A prestigious Yale fraternity is being banned from recruiting and holding activities on campus for five years after pledges were ordered to chant obscenities against women.
Yale says it has also disciplined several Delta Kappa Epsilon members and asked the fraternity's national office to suspend the chapter for five years.
The fraternity, which was founded at Yale in 1855, came under fire in October after pledges marched through campus and chanted phrases about sex acts including necrophilia. Chapter leaders later apologized, and the fraternity's national office in Ann Arbor, Mich., ordered them to stop all pledge activities.
Yale says the discipline was necessary to ensure "an educational environment free from harassment and intimidation."
Doug Lanpher, executive director of international DKE office, said he was surprised and disappointed Yale made the announcement because he thought the negotiations were confidential. He said the fraternity had dealt with the matter internally by placing the chapter on probation, ceasing its pledging activities immediately and developing a new pledging process.
"We know it was in poor taste," Lanpher said of the incident. "We don't advocate what they said. We believe that the chapter's behavior has changed."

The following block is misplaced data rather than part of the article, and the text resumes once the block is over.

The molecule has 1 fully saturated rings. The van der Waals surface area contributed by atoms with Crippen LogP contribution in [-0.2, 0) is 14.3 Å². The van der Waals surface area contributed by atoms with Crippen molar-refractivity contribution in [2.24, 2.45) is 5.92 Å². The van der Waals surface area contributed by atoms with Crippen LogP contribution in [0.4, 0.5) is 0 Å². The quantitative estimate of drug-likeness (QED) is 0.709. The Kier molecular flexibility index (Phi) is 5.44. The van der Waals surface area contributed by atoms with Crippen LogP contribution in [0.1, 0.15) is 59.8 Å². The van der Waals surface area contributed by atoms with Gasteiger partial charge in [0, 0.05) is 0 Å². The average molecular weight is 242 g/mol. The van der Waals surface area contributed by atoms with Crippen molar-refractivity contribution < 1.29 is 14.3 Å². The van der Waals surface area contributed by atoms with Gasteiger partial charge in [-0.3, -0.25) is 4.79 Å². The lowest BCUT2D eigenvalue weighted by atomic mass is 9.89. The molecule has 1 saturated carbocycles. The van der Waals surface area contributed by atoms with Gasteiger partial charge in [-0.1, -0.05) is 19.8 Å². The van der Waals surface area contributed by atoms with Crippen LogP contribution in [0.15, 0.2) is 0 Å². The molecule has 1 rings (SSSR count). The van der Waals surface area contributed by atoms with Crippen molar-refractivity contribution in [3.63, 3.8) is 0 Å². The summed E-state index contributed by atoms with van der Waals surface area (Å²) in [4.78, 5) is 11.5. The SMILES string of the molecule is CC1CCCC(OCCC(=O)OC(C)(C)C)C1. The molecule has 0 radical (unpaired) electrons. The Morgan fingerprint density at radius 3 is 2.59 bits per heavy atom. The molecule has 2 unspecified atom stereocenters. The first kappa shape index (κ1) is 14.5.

DKE's Yale chapter _ which includes both President George W. Bush and his father, President George H.W. Bush, among its alumni _ isn't the first fraternity at the Ivy League school to come under fire in recent years.
In 2008, the Zeta Psi chapter apologized after pictures surfaced on Facebook showing 12 pledges posing in front of the women's center with a sign that read, "We Love Yale Sluts."
The move against DKE comes as federal civil rights officials investigate complaints by Yale students that the Ivy League university has a sexually hostile environment and failed to adequately respond to sexual harassment concerns. The U.S. Department of Education's Office for Civil Rights confirmed last month that it has begun an investigation at Yale.
Yale has said it will cooperate with the investigation and takes such allegations "extremely seriously." University officials said they have begun programs in recent years to respond effectively to sexual misconduct.
The students cited incidents in which fraternity members chanted "no means yes" on campus last fall, in addition to the earlier "We Love Yale Sluts" signs. They also say incoming female freshmen were ranked on attractiveness.
Yale said after a full hearing its executive committee found that the Delta Kappa Epsilon chapter and several fraternity members had threatened and intimidated others, in violation of its regulations.
Yale declined to provide details about the punishment of fraternity members, citing confidentiality restrictions imposed by federal privacy law and by Yale's policies.
Alexandra Brodsky, one of the students who filed the complaint, said she still didn't have all the details of the suspension.
"But I am glad to see that Yale recognized the gravity of the situation and responded with appropriate disciplinary action," Brodsky said in a statement. "Such disciplinary action and public discussion mark a departure from Yale's previous approach to sexual misconduct, and I am heartened to see the university headed in this new direction."
Associated Press writer Stephanie Reitz in Hartford, Conn., contributed to this report.